What is the difference between using an FMEA tool or the FMEA methodology idea in comparison to the classical check list approach? It’s simple: Designers can be more complete when translating customer requirements into parameter specifications for the ASIC because the detailed discussion of functions, diagnostics, and possible malfunctions at top level were already completed. The FMEA tool makes them visible regarding functional trees or failure trees, and designers can automatically give them an ID. When a characteristic has an ID it is identified and therefore "visible," and designers can check only visible items for completeness.
Once this is done, the designer can translate the system FMEA outcome to an ASIC parameter specification. This way the ASIC functions and their electrical parameters are captured, along with the unique ID of every specified parameter. The ID is necessary for tracking and also for change management when the requirement specifications are changed.
Breakdown to buildup
From the ASIC functions it is possible to derive the needed building blocks using the work-breakdown structure (WBS) approach. This method can be used to identify the blocks for the design FMEA. In the best case, they correspond closely, or 1:1, to your WBS. Perhaps, however, the specifying individual responsible will define the right WBS level to be used. If well defined, the same blocks will occur in the project plan which gives a very consistent picture of the project without any additional cost. Also this approach covers the automotive SPICE requirement of traceability of parameters and their changes thoughout the project.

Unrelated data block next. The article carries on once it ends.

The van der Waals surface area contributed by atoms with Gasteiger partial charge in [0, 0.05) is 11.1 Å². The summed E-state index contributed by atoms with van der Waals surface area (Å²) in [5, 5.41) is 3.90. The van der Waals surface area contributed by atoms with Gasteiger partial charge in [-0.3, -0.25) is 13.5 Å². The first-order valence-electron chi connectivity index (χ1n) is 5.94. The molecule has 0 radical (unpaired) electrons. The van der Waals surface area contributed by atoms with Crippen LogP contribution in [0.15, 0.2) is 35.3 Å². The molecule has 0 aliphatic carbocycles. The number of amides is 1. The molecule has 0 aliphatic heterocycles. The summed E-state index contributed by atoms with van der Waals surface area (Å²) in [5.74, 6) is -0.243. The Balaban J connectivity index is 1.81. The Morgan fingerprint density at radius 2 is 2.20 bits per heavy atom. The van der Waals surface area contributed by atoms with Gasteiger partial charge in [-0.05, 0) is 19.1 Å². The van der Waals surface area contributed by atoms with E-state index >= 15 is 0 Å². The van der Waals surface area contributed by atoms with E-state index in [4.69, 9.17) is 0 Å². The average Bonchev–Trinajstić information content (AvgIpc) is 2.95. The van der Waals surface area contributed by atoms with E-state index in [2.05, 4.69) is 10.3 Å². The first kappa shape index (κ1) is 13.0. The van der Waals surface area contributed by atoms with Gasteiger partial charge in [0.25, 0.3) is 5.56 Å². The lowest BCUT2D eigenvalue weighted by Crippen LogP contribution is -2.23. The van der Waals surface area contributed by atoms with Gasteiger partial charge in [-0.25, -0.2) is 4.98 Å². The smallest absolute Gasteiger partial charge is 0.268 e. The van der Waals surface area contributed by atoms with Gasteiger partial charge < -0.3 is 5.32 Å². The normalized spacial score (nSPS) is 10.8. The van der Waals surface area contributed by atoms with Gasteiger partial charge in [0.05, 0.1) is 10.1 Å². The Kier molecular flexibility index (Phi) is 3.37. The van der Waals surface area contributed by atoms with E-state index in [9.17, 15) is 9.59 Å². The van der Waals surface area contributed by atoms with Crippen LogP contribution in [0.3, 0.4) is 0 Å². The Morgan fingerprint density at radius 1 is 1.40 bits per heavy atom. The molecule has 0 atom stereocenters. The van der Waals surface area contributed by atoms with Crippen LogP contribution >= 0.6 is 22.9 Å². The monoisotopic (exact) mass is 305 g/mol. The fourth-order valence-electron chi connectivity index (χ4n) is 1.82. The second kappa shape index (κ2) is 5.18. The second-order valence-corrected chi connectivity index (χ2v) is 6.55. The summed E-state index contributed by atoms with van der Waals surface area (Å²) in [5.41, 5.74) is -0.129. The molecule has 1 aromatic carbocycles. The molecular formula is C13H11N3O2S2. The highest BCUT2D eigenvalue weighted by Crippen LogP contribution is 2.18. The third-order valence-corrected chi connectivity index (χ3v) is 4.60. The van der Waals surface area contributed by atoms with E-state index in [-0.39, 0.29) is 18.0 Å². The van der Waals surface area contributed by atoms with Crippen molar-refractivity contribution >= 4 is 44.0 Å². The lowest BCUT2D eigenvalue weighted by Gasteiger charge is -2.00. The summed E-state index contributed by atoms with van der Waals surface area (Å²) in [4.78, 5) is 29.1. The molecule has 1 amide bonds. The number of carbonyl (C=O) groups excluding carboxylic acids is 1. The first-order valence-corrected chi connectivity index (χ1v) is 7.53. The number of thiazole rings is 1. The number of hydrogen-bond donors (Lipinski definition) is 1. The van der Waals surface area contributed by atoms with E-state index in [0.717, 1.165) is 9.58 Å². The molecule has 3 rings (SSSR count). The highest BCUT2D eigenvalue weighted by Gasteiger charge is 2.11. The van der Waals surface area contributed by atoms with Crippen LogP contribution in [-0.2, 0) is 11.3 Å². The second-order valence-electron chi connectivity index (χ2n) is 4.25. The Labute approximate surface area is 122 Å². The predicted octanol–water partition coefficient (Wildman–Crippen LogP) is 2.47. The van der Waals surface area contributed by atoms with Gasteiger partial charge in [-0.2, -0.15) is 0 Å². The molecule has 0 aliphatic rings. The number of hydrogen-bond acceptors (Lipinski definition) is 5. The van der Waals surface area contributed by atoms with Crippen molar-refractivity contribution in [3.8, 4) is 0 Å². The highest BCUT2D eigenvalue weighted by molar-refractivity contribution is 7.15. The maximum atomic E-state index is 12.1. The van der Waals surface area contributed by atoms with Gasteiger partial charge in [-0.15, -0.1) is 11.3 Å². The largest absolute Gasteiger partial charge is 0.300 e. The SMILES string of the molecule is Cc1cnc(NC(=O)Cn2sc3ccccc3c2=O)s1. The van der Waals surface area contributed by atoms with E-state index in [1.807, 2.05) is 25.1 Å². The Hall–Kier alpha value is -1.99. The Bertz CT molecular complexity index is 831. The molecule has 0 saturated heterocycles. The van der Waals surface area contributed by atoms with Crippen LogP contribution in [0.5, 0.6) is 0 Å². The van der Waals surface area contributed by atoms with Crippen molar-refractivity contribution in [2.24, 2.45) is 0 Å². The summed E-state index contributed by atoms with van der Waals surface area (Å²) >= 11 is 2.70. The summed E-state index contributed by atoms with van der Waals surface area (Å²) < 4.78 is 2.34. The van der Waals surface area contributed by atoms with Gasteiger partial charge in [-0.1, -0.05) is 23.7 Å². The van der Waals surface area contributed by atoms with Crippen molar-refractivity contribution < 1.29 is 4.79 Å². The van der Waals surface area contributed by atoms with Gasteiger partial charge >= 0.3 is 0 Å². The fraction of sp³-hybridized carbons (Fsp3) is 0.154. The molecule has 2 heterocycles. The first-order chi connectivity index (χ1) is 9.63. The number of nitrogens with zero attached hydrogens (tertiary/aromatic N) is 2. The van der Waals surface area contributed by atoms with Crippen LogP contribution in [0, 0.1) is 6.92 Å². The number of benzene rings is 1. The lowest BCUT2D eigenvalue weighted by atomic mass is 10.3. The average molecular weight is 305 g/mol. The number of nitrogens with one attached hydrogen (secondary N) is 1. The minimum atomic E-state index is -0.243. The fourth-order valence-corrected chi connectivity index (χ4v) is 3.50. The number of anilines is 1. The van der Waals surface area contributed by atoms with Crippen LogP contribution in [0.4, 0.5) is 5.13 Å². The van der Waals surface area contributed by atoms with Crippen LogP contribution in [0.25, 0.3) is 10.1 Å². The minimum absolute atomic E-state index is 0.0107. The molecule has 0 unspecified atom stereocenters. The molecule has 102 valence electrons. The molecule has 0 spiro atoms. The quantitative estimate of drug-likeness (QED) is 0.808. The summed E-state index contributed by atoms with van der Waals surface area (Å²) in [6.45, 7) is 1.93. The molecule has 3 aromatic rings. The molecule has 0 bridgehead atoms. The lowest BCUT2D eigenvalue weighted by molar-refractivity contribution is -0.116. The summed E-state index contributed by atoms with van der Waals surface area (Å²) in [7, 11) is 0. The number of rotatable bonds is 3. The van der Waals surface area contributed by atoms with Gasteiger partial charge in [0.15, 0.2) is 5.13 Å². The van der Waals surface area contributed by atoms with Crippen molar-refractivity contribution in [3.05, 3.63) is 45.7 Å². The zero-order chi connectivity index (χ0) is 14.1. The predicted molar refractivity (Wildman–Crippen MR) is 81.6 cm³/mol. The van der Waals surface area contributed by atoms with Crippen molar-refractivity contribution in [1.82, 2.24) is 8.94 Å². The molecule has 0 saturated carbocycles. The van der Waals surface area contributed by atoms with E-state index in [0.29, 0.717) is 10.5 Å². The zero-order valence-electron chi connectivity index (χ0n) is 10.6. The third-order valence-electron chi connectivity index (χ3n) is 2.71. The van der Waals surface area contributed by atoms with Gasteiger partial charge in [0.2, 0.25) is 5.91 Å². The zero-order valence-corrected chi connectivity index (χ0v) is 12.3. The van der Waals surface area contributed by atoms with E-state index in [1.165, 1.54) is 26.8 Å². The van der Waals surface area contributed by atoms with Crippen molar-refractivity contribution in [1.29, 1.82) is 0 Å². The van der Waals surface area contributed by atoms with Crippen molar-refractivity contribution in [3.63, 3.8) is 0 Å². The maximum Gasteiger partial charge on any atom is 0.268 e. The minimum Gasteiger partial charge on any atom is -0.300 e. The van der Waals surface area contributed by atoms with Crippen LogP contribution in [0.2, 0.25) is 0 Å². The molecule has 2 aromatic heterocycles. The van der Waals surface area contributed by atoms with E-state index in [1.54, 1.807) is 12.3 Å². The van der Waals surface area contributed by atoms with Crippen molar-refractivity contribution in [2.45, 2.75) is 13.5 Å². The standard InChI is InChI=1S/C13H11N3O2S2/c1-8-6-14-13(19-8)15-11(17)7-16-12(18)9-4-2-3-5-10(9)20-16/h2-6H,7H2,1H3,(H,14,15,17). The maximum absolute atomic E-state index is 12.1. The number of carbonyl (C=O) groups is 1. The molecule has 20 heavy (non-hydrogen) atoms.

Now it is time to start with the design FMEA. The most important and difficult task is to define the scope of the design FMEA. One trap is to be teased to go into too small details and be lost in information. But setting the scope onto the system functions, let’s call them information outputs, to cover all possibilities of electrical and logical signal representations, gives the FMEA a good overall structure.
Adding attributes like power consumption or EMC rules as failure modes to the information outputs, covers energy efficiency and general environmental aspects. Then the center of focus is the main functions of the ASIC which feed the outputs (directly or indirectly via other building blocks). The possible failures of the main functions are directly connected to the failure possibilities of the information outputs.
I also agree with the need for an example. As well I got requests from non-automotive readers to add some general FMEA words which I will do next time.
The idea for power efficiency is to add this as an own category like "design" or "physical" as failure sources / root causes. The effort to add it here is small and it drives the team to discuss all the power related details before starting the design. The outcome will influence the architecture selection of the building blocks. This avoids improvements on designed blocks and the related (re-)design costs.